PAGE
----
Nutrient deficiencies in crops lead to yield reductions. This is because plants are lacking nutrients essential for different processes such as building root structure and cell walls.

Nutrient deficiencies can lead to stress which leads to disease and further reductions in yield.

Some nutrients have a bigger effect on crop growth than others, eg a lack of nitrogen will severely limit yield.

However, nutrient deficiencies such as magnesium or manganese are very common and can have a massive impact on crop performance if left untreated.

Tackling nutrient deficiencies early is essential. Keeping the deficiency at bay will help to decrease the impact it has on the crop. So acting early is essential.

Many people will know the history of their fields. They will know that one field every year has a certain deficiency or that there is a deficiency common to the area or the soil type.

Testing plants early in the season for nutrient deficiencies and applying nutrients to the plant can help to tackle that nutrient deficiency problem for the season ahead

In this case, a seed dressing or fertiliser which has other nutrients apart from nitrogen (N), phosphorus (P) and potassium (K) blended in the mix can help from the minute the seed is in the ground.

Testing plants early in the season for nutrient deficiencies and applying nutrients to the plant can help to tackle that nutrient deficiency problem for the season ahead.

However, it is important to improve soil health and therefore improve nutrient availability from that soil.

The addition of organic manures and the use of cover cropping can help to improve soil health and therefore make nutrients more available.

However, some soil may be prone to a deficiency and it can be difficult to overcome. Soil tests should also look at other nutrients apart from N, P and K.

Leaf samples

We took leaf samples on some of the Footprint Farms over the past few weeks.

Spring crops were the main target.

Sampling at the two- to three-leaf stage this year allowed for time between testing in the lab and application of the herbicide. Foliar nutrition can be applied with the herbicide spray on spring crops.

Samples were taken in a W-shape, similar to taking a soil sample. About 40 small plants are needed for testing in the lab and depending on field size you may need to take a sample from about 20 different locations.

A crop of spring barley.

The roots should be clipped from the samples using a clean scissors.

If there is a problem area in the field it may be best to sample this separately, so leave it out of the main sample.

Samples should go to the lab as soon as possible. They can be sent by post and generally take about five days to be analysed and the results sent back.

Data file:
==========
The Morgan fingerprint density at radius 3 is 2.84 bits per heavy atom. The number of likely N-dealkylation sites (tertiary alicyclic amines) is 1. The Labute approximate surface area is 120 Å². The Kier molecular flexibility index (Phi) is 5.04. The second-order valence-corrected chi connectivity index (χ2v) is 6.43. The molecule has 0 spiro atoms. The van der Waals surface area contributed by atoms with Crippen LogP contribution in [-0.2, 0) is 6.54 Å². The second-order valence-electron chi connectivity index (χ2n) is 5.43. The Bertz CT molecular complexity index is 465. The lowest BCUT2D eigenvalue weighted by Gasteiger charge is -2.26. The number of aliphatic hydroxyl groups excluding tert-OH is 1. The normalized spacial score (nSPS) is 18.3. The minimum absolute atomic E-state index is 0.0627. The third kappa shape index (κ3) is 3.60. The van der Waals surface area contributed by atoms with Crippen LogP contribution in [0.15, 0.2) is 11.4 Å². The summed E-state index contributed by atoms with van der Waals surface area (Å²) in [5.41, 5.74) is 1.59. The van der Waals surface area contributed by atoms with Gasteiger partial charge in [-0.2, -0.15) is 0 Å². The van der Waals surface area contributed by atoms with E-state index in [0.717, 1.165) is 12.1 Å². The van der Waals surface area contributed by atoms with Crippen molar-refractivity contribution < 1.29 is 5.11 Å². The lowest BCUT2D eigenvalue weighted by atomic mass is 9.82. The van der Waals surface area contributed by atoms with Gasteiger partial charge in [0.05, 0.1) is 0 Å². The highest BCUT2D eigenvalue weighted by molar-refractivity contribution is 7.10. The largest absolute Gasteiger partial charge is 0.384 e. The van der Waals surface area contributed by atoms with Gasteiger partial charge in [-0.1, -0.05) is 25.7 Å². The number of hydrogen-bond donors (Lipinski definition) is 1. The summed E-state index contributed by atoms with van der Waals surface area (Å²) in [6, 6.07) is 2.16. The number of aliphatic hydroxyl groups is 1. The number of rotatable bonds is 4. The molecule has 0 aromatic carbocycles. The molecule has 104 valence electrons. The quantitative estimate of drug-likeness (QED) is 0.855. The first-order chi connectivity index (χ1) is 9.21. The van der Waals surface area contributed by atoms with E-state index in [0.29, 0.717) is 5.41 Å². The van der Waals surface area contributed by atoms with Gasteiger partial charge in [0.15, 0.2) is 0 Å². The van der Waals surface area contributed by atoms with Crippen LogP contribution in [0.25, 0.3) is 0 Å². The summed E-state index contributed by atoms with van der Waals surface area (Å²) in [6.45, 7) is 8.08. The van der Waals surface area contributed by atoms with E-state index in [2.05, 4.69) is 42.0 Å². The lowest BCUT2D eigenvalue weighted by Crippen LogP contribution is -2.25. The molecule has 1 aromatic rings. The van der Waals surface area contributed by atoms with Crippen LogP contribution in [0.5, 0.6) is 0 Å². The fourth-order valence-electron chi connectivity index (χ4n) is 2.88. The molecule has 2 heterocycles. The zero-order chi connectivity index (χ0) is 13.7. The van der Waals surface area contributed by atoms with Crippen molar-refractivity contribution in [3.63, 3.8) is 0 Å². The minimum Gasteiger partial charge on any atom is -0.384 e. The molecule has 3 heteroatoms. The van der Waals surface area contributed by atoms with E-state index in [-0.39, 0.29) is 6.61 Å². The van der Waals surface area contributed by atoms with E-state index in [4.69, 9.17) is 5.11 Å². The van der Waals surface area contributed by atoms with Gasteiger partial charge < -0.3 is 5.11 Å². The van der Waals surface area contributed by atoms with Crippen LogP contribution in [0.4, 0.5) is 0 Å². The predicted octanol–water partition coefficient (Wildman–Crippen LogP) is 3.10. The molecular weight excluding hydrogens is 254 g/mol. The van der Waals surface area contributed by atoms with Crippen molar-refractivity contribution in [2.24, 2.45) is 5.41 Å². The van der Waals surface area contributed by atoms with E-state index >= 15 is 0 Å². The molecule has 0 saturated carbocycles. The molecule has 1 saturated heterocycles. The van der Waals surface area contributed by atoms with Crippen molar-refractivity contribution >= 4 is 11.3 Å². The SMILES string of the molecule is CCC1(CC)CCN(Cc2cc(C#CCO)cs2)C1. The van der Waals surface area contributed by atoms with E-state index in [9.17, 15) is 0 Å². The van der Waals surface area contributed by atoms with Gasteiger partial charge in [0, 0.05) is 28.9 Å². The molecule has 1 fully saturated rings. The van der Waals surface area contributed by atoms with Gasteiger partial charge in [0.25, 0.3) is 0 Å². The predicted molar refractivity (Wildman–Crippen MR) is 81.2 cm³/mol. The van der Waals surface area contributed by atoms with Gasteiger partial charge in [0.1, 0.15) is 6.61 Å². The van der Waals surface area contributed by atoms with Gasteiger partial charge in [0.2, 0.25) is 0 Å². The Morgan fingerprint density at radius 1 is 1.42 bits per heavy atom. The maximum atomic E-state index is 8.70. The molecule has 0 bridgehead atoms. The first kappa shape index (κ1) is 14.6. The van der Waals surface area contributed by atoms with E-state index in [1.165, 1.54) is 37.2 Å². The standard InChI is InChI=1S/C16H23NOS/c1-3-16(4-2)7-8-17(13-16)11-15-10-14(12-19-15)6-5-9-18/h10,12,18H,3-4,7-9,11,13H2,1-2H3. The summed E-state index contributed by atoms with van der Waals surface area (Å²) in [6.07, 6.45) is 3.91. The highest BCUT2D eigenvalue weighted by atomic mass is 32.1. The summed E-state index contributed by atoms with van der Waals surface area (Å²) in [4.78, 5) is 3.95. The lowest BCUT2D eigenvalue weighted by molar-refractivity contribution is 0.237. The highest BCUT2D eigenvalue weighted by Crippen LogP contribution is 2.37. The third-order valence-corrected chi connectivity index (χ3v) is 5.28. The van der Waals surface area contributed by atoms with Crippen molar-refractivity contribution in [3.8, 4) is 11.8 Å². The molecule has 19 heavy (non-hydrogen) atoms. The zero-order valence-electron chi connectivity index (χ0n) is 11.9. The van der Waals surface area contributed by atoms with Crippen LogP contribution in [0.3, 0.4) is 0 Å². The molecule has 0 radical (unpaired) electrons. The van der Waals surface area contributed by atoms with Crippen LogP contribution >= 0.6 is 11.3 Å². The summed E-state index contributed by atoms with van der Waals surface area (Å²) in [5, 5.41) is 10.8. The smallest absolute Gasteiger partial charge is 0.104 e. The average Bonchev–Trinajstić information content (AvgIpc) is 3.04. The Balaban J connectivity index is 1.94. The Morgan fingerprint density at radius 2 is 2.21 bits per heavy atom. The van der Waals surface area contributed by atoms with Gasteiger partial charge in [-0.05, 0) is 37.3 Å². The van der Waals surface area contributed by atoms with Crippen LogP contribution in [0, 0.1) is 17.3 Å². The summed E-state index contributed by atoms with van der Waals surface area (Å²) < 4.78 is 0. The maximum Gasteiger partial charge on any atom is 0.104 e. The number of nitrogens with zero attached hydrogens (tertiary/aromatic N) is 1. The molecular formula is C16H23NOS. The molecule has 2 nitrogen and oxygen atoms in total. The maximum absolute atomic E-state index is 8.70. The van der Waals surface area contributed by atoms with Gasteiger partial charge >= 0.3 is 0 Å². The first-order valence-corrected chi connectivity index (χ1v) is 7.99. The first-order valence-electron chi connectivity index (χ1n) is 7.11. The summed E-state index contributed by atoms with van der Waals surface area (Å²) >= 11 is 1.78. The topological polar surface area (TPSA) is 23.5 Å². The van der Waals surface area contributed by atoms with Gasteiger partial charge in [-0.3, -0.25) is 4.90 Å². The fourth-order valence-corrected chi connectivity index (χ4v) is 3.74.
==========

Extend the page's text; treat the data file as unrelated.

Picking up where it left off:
Plant tissue samples to be sent to the lab.

Results will come back from labs in different forms, but they will often give the nutrient content in mg/kg and this result will be described as low, medium or high range for a certain nutrient.

The samples were tested for the following: nitrogen, phosphorus, potassium, calcium, magnesium, sulphur, boron, copper, zinc, manganese, iron and aluminium.

Samples will vary in cost between labs, so shop around for the best price. Your local merchant, agronomist or crop nutritionist will often send samples to be tested or many labs which test soil will also carry out plant tissue tests.


Looking at the results which came from the lab so far, magnesium was the most common deficiency, with all samples reading deficient in magnesium, some lower than others.

Manganese followed, again varying in severity of a deficiency. Copper and zinc were also common deficiencies, but were not as prevalent as magnesium and manganese.

Readings were generally good for nitrogen, phosphorus, potassium and sulphur.

What next?

Farmers should talk to their agronomist and develop a strategy to tackle the deficiency.

At this stage in the season, foliar feeds are probably the best option. There should be an early application with the weed spray and a second application may be needed.

Some deficiencies will be worse than others, so a mix of nutrients might be sufficient where there are a number of deficiencies, but if an important nutrient is very low then it may need to be applied as a straight product.

If the deficiency is recurring in the field then a wider plan needs to be developed to improve soil health or tackle the deficiency with granular fertiliser or with a seed dressing.

Some deficiencies will be seasonal and may be affected by the weather. Keeping notes on different crops and fields is important. important.

  • Sample early.
  • Sample in a “W” pattern.
  • You will need approximately 40 plants.
  • Clip the roots from the bottom of the plant.
  • Deliver to the lab or send in the post as soon as possible.
  • Place in a plastic sample bag.
  • Label clearly.
  • Magnesium: can reduce chorophyll needed for photosynthesis. Stunts growth and reduces yield.
  • Manganese: important for chlorophyll. Can result in yield losses of 30% to 60%.
  • Copper: important for ear formation and grain development.
  • Zinc: helps to transform carbohydrates and regulates sugars, helps with moisture uptake.
  • Treat nutrient deficiencies early.
  • Severe deficiencies may need a higher rate applied or two applications.
  • If there are a number of deficiencies a mix might be a good option, depending on how bad a certain deficiency is.
  • Record deficiencies for the following season.